Verdict near in Bradley Manning trial

Army SPC. Bradley Manning is escorted from his Article 32 hearing February 23, 2012, in Fort Meade, Md. Mark Wilson/Getty Images

A military judge said Monday that she expects to announce a verdict on Tuesday in the trial of Bradley Manning, a 25-year-old Army private accused of aiding the enemy by facilitating the release of a trove of classified national security documents to anti-secrecy group WikiLeaks.

The judge, Army Col. Denise Lind, began deliberating Friday after closing arguments brought to an end the nearly two-month trial. Manning asked for a military judge, rather than a jury, to hear his case.

In addition to aiding the enemy - the most serious charge Manning faces, which could result in a sentence of life in prison if he is convicted - Manning stands accused of federal espionage, theft, and computer fraud for his role in releasing roughly 700,000 battlefield reports, diplomatic cables, and pieces of video footage to the controversial organization, which subsequently published much of the material on its website. The unauthorized disclosure represented the largest leak of classified material in American history.

Manning has acknowledged releasing the documents to WikiLeaks, but his defense attorney has said that he did not expect the information to fall into the hands of American enemies or pose a danger to soldiers fighting in Iraq and Afghanistan. In the eyes of his supporters and defense team, Manning is a whistleblower, albeit a naive one, who was simply doing his part to expose what he saw as wartime atrocities and unwittingly became ensnared in a snowballing crisis as his disclosure metastasized.

During closing arguments, Manning's attorney David Coombs said his client was negligent in releasing the documents but insisted Manning had no "evil intent."

"He's not seeking attention," Coombs said. "He's willing to accept the price" of his actions.

Manning has said he disclosed the documents to provoke a public debate about the righteousness of America's wartime conduct. At a pre-trial hearing earlier this year, he accused the American military of "bloodlust," saying troops and commanders demonstrated a lack of regard for human life as they prosecuted the wars in Iraq and Afghanistan.

Coombs portrayed his client as a "guy who cared about human life."

Manning has insisted that his release was not indiscriminate - that he had access to hundreds of millions of documents as an intelligence analyst in Iraq, but that he culled and released only those that documented legitimate malfeasance.

WikiLeaks founder Julian Assange, who himself became a controversial figure and international fugitive in the wake of his organization's decision to release the documents provided by Manning, has sprang to the Army private's defense, lauding him as a whistleblower and accusing the U.S. government of attempting to squelch dissent and dismiss legitimate grievances. He has slammed U.S. officials for waging a "war on whistleblowers."

To his detractors, however, Manning is no whistleblower. Prosecutors portrayed the Army private as a traitor and publicity hound who knew perfectly well where his disclosures would land when he began unlawfully leaking the documents in late 2009. Manning has insisted that his leaks did not begin until February 2010.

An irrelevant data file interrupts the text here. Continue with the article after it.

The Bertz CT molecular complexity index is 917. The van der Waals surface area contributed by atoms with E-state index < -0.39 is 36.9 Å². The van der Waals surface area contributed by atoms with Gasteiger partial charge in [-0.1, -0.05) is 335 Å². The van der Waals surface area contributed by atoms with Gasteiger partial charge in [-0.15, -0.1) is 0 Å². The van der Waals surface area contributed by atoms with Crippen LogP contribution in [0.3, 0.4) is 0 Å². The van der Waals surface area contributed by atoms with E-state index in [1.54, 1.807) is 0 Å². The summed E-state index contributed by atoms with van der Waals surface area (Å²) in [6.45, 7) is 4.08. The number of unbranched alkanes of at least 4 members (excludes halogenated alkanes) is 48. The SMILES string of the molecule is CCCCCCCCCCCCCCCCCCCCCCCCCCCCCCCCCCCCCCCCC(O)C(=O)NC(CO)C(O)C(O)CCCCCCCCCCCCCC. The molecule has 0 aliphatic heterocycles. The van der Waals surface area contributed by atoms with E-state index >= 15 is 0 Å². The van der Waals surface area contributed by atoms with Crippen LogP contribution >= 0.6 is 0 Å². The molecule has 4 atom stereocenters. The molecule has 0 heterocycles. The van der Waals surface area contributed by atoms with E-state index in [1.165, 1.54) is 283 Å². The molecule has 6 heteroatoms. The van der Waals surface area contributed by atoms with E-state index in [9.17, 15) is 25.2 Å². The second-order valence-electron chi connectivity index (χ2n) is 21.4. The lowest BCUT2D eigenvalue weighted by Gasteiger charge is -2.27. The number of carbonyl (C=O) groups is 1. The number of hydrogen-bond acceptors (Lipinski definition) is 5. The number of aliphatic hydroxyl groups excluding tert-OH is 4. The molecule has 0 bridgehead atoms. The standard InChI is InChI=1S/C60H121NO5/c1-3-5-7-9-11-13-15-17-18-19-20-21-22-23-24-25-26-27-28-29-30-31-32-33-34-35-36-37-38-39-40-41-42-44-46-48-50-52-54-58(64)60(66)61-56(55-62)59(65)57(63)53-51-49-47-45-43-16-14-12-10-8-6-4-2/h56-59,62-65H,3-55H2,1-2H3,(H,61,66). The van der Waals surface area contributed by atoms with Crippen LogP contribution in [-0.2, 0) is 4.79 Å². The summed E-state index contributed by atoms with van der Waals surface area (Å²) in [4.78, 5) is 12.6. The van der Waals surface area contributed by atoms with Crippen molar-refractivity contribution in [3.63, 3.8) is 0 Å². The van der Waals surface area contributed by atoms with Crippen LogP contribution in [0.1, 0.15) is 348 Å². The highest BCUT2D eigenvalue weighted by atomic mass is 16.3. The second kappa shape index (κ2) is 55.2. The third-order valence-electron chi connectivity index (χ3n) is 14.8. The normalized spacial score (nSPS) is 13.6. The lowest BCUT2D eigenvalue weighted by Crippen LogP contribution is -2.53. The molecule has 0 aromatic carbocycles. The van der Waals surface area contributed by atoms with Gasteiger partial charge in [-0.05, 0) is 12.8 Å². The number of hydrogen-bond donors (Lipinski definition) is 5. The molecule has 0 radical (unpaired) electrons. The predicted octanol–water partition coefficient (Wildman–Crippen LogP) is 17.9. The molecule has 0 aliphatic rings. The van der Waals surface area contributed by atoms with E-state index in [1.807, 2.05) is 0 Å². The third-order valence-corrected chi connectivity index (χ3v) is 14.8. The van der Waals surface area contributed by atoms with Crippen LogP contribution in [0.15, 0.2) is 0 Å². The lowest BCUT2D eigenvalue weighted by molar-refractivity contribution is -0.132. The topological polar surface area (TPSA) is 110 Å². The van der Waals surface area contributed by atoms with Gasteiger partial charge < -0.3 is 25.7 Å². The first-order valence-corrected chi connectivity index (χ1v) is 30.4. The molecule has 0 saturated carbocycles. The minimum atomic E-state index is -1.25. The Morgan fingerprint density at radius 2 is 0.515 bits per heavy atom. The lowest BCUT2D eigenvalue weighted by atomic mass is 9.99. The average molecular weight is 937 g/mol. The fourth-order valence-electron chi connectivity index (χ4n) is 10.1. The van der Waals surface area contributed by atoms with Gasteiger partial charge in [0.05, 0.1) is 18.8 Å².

"This is a case about a soldier who systematically harvested hundreds of thousands of documents from classified databases and then dumped that information onto the Internet into the hands of the enemy," said the prosecutor, Capt. Joe Morrow, during the trial. He said Manning demonstrated a sense of "arrogance" in releasing the information.

The chief prosecutor, Maj. Ashden Fein, said Manning's goal was "worldwide distribution."

Manning "knew the entire world included the enemy, from his training," Fein said. "He knew he was giving it to the enemy, specifically al Qaeda."

In a 2010 appearance on NBC's "Meet the Press," Vice President Joe Biden batted down the suggestion that Manning was a whistleblower, saying the private's actions were more in line with those of a "high-tech terrorist."

After he was arrested in May 2010, Manning was held in solitary confinement, sometimes naked, at a Marine base in Quantico, Va. for nine months. Jailers said they stripped him of clothing because he was considered a suicide risk, but Lind previously ruled that Manning had been unlawfully punished during his detention and that 112 days should be shaved off of any sentence he eventually receives.

Manning's sexuality was also at issue during the trial. A gay man serving during the era of "don't ask, don't tell," Manning was barred from revealing his sexual identity to his colleagues and commanders. Defense attorneys have contended that Manning's struggle to fit into a military culture that devalued his own identity may have played a role in his decision to begin leaking classified information.

Manning has already pleaded guilty to reduced versions of 10 of the 22 charges he faces, which could land him in prison for up to 20 years. Lind previously refused to dismiss the accusation that Manning had aided the enemy, saying prosecutors had presented sufficient evidence to justify the charge.

  • Jake Miller

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